Friday Madison Community Foundation announced a $65,000 grant, awarded to the Office of American Indian Curriculum Services at University of Wisconsin-Madison’s School of Education, to establish new Native American heritage sites across the city. The first-of-its-kind, place-based educational initiative will feature interpretive signage and displays highlighting history, culture and tribal sovereignty within a 15-minute walk of five Madison elementary schools. This is the sixth major grant from Madison Community Foundation’s 75th Anniversary Year of Giving.
By engaging with the material, teachers, educators and students will be able to identify the treaty-ceded lands of Madison. They’ll also learn more about the unique qualities and significance of the Late Woodland Society and effigy mound building culture, and develop awareness and appreciation for contemporary First Nationsculture.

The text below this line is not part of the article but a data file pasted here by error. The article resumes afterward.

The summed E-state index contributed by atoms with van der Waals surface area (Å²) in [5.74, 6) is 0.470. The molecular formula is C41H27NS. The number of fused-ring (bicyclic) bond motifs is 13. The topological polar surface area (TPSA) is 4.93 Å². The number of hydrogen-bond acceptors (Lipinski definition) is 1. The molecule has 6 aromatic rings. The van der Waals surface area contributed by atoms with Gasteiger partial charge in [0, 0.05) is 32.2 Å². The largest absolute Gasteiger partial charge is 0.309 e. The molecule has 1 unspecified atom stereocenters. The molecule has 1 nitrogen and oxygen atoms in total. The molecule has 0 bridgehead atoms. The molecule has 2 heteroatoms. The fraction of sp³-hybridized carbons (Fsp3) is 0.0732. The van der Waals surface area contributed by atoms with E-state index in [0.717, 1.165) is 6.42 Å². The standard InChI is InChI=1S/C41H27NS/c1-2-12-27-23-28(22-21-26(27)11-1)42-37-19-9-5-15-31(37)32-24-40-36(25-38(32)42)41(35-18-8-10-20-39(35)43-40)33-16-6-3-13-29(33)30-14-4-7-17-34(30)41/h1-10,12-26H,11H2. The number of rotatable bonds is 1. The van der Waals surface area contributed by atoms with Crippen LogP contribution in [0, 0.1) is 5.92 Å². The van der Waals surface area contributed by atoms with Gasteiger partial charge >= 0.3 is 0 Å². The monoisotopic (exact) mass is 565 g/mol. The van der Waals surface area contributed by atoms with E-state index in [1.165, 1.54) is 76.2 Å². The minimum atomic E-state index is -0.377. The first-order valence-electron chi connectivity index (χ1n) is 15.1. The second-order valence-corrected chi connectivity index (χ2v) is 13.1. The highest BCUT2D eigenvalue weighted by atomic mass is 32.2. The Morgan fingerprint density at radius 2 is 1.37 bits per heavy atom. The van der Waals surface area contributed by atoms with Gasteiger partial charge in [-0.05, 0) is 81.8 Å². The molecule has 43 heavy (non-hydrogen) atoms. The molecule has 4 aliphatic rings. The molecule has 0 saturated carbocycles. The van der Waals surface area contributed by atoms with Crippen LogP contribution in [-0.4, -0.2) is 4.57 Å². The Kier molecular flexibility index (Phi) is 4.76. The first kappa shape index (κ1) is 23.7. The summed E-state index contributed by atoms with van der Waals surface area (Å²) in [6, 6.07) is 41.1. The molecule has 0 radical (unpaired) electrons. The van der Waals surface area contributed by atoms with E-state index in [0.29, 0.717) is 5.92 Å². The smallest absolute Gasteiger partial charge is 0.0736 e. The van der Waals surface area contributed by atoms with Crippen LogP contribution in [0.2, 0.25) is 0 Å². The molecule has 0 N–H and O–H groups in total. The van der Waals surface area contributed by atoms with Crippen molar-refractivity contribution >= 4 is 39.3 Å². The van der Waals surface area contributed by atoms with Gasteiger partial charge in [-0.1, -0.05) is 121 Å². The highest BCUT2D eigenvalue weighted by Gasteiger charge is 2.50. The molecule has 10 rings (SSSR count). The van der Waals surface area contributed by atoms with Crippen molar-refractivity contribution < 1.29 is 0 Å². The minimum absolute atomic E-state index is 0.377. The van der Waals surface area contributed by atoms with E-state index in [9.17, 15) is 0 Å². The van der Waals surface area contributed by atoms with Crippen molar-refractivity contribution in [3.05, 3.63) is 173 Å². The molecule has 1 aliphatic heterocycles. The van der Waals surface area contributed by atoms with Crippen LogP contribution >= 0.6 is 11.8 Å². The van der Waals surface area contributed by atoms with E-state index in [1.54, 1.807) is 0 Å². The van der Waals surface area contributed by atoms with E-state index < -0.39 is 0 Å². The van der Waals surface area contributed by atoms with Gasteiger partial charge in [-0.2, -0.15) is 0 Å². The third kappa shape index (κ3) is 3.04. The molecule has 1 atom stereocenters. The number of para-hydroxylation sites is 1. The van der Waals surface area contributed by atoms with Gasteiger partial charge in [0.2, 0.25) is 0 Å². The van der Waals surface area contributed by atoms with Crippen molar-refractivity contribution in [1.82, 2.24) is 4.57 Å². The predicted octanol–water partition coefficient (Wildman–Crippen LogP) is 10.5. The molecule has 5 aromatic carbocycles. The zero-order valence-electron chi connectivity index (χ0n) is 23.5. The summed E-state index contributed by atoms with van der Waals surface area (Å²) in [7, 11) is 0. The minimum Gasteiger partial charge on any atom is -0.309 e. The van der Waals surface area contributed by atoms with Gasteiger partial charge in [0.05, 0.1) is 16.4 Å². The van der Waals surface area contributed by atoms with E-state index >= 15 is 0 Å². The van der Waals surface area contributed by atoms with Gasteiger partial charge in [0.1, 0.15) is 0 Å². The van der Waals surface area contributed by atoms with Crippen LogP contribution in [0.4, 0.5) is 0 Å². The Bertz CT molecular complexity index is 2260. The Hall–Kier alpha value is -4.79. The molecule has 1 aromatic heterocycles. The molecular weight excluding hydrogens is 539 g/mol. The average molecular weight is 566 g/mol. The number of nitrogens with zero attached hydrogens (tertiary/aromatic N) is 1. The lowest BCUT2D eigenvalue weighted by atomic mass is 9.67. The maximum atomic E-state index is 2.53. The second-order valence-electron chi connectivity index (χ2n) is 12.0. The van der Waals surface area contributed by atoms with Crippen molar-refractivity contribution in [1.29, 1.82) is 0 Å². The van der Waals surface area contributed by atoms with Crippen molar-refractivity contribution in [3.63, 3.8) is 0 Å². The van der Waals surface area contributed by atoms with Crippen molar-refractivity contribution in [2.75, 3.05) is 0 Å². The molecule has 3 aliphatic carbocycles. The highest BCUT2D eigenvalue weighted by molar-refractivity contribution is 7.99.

“When we embarked on our 75th anniversary journey earlier this year, we wanted to make a difference for the many entities that steward the unique natural and cultural treasures that make Madison so special,” said Madison Community Foundation President Bob Sorge. “Our community is home to extraordinary Native American effigy mounds and we’re honored to help tell their story with educational materials that will enlighten current and future generations.”
“The rich, 12,000-year human story of Dejope, the four lakes region now known as Madison, has been largely undermined by a lack of appropriate signage and a shortage of accessible educational resources, particularly at the elementary school level,” said Aaron Birdbear, Assistant Dean, Student Diversity Programs at UW-Madison’s School of Education. “This project will encourage learning and awareness of the First Nations of Wisconsin—and in particular the Ho-Chunk Nation and their relationship to the treaty-ceded lands of Madison—as well as work to improve multicultural understanding and acceptance in the Madison community.”
The First Nations Heritage Tour is a partnership of American Indian Curriculum Services, Ho-Chunk Nation, Madison Metropolitan School District, a Madison-area effigy mound specialist, Dane County’s Title VII Indian Education coordinator, and Wisconsin Historical Society.